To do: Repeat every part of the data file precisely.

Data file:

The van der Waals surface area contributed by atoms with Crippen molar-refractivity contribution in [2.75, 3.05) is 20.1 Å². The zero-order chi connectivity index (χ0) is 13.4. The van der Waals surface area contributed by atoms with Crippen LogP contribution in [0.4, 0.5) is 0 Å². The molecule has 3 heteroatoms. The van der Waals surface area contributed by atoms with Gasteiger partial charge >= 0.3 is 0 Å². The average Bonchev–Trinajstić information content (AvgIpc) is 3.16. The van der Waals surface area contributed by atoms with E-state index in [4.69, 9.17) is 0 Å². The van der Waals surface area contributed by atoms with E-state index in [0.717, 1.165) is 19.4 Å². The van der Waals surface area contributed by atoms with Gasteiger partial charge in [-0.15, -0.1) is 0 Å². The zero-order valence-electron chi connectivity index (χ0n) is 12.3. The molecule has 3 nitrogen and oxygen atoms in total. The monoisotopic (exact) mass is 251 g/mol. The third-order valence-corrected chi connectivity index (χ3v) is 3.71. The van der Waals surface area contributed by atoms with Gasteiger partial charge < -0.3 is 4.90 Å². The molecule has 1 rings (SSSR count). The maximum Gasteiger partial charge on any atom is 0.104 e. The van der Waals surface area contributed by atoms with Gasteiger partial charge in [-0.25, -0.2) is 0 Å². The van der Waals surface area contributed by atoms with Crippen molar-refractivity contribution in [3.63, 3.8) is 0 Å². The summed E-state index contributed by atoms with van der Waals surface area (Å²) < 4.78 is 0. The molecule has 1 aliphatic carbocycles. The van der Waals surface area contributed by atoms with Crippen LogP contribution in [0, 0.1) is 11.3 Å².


The van der Waals surface area contributed by atoms with Crippen molar-refractivity contribution in [2.75, 3.05) is 20.1 Å². The zero-order chi connectivity index (χ0) is 13.4. The van der Waals surface area contributed by atoms with Crippen LogP contribution in [0.4, 0.5) is 0 Å². The molecule has 3 heteroatoms. The van der Waals surface area contributed by atoms with Gasteiger partial charge >= 0.3 is 0 Å². The average Bonchev–Trinajstić information content (AvgIpc) is 3.16. The van der Waals surface area contributed by atoms with E-state index in [4.69, 9.17) is 0 Å². The van der Waals surface area contributed by atoms with E-state index in [0.717, 1.165) is 19.4 Å². The van der Waals surface area contributed by atoms with Gasteiger partial charge in [-0.15, -0.1) is 0 Å². The zero-order valence-electron chi connectivity index (χ0n) is 12.3. The molecule has 3 nitrogen and oxygen atoms in total. The monoisotopic (exact) mass is 251 g/mol. The third-order valence-corrected chi connectivity index (χ3v) is 3.71. The van der Waals surface area contributed by atoms with Gasteiger partial charge < -0.3 is 4.90 Å². The molecule has 1 rings (SSSR count). The maximum Gasteiger partial charge on any atom is 0.104 e. The van der Waals surface area contributed by atoms with Gasteiger partial charge in [-0.25, -0.2) is 0 Å². The van der Waals surface area contributed by atoms with Crippen molar-refractivity contribution in [3.63, 3.8) is 0 Å². The summed E-state index contributed by atoms with van der Waals surface area (Å²) < 4.78 is 0. The molecule has 1 aliphatic carbocycles. The van der Waals surface area contributed by atoms with Crippen LogP contribution in [0, 0.1) is 11.3 Å².